The secrets locked in five historic Roman burial urns are being uncovered at the Wiltshire and Swindon History Centre in Chippenham.

Kelly Abbott, contract conservator with Wiltshire Council Conservation Service, said the dusting away of years of history from the urns has uncovered bones that could be human.

The ancient urns, that date back to the Roman conquest, were found at the site of Linden Homes’ King Harry Lane development in St Albans.

Foundations Archaeology, which has been working on the site for some time, enlisted the help of council experts to determine whether the remains inside the urns belong to adults or children and to find out more detail about their lives.

Mrs Abbott said: “Unlocking the mystery of these urns could provide a fascinating glimpse of life during the Roman conquest.

“Two of the urns contained bones which could be human.

“An osteoarchaeologist will now examine the bones and help provide even more detail.”

The conservators at the history centre have now worked their way through two of the urns, with three remaining.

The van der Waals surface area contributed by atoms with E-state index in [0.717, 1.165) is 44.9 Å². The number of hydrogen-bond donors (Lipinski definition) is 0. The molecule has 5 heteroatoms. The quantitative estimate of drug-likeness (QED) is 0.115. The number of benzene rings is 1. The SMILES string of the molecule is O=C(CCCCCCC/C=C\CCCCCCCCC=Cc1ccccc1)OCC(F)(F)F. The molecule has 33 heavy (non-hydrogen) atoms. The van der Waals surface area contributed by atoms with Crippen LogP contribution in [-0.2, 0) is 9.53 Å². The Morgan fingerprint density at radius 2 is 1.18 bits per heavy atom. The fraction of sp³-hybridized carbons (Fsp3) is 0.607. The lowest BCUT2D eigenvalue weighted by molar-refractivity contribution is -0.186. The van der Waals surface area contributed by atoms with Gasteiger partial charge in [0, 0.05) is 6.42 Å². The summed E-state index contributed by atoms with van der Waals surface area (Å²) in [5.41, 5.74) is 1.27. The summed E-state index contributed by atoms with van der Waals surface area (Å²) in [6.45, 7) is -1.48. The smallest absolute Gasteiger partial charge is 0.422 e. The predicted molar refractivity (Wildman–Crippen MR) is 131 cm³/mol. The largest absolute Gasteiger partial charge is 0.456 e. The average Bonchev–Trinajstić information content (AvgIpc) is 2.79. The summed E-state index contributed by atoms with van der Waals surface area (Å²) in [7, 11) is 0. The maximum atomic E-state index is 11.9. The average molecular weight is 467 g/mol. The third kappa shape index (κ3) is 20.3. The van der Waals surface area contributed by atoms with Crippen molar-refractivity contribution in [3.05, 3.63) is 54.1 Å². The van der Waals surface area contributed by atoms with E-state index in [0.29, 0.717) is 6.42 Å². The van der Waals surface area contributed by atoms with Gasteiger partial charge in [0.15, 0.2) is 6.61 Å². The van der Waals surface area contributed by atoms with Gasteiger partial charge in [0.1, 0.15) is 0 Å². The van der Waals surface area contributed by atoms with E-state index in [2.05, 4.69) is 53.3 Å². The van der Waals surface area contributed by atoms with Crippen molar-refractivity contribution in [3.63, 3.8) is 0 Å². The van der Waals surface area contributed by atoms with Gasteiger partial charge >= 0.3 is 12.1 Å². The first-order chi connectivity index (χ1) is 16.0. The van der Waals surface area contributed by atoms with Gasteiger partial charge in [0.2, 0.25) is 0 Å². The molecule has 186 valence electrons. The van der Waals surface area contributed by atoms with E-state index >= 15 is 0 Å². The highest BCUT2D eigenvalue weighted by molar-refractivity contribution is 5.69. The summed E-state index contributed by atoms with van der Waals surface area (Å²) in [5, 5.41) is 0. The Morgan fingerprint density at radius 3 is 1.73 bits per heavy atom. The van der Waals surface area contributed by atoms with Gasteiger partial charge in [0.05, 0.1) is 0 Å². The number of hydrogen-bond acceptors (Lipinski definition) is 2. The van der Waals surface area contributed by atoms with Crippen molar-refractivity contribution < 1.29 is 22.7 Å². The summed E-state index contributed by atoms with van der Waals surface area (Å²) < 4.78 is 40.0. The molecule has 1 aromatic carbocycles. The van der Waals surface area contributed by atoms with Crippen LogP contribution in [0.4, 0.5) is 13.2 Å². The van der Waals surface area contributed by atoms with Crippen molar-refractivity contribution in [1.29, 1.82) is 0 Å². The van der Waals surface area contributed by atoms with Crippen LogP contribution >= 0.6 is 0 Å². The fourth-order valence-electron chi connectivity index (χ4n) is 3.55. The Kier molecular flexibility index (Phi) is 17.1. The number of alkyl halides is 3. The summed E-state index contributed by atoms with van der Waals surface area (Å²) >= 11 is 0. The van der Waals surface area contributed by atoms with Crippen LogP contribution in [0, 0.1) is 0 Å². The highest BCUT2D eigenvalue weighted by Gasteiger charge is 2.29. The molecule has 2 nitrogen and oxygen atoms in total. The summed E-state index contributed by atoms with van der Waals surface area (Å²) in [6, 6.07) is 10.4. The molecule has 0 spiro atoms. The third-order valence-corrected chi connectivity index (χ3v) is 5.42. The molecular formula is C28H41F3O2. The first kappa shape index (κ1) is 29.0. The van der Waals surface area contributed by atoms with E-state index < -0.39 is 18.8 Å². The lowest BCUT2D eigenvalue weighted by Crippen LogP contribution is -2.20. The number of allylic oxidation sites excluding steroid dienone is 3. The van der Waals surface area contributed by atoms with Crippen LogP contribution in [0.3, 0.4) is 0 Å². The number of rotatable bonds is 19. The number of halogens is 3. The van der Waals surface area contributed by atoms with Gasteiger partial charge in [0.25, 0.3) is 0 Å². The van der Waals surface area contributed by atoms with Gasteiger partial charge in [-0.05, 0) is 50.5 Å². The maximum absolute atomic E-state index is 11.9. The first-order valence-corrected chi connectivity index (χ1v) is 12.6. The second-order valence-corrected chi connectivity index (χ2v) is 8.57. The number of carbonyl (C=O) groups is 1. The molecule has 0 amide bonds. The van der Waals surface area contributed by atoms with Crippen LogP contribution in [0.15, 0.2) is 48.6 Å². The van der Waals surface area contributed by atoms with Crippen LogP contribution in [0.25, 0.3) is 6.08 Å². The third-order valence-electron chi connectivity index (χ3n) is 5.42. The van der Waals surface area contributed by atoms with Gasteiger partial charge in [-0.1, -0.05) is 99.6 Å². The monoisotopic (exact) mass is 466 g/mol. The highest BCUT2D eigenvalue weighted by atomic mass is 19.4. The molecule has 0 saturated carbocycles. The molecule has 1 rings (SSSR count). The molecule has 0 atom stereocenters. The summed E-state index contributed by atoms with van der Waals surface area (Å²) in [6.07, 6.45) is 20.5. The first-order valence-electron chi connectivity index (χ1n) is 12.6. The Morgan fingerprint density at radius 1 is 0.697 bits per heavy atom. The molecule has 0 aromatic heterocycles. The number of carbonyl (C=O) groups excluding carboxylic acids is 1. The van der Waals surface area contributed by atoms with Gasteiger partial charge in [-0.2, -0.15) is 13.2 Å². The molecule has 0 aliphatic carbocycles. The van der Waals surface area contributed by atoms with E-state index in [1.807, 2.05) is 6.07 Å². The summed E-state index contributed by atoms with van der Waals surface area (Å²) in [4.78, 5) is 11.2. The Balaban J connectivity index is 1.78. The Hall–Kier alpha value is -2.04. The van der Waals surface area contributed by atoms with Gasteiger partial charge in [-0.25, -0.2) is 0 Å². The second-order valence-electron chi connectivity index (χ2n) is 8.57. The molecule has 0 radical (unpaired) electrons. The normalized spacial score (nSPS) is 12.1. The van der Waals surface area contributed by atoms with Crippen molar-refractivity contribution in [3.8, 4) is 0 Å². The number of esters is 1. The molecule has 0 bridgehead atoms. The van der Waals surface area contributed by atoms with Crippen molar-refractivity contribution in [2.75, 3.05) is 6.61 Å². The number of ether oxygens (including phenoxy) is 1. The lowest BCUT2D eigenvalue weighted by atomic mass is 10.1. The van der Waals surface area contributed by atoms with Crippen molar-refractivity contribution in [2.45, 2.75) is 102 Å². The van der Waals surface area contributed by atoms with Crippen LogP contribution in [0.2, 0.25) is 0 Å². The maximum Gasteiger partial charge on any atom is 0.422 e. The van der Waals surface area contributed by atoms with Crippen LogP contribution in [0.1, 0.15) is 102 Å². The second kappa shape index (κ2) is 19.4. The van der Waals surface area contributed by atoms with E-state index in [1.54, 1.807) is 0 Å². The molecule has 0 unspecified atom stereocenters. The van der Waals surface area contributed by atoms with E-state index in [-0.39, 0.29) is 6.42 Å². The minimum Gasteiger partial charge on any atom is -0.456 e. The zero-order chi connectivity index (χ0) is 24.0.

The long process involves carefully working through the urns to ensure that the remains can be carefully explored.

Mrs Abbott said adhesives and chemicals are used to ensure the remains can be removed in one piece.

“Eventually, what we’re really hoping for and with the permission of Linden Homes, is that the urns will be able to go to a museum,” she said.

“They are the property of Linden Homes, as the site belongs to them, and so it is ultimately their decision.”

BMI The Bath Clinic in Bath allowed the team to use their CT scanner to guide the investigation into what the urns contain.

Using the CT images to guide them, the conservators at the Wiltshire and Swindon History Centre have been excavating the urns on a microscopic scale, detailing their contents.

Once the cremations have been removed from the urns, the bones will be cleaned and dried under laboratory conditions, before being investigated by archaologists who specialise in bones.

Archaeologists have determined that the King Harry Lane site was of significant importance.

The cremation urns were found at a burial ground, located at the entrance to a late Iron Age ‘oppidum’ or defended settlement.

St Albans, known as Verulamium, was a key site in the Roman period and these cremation urns, along with the other archaeological finds on the site, are being seen as nationally important.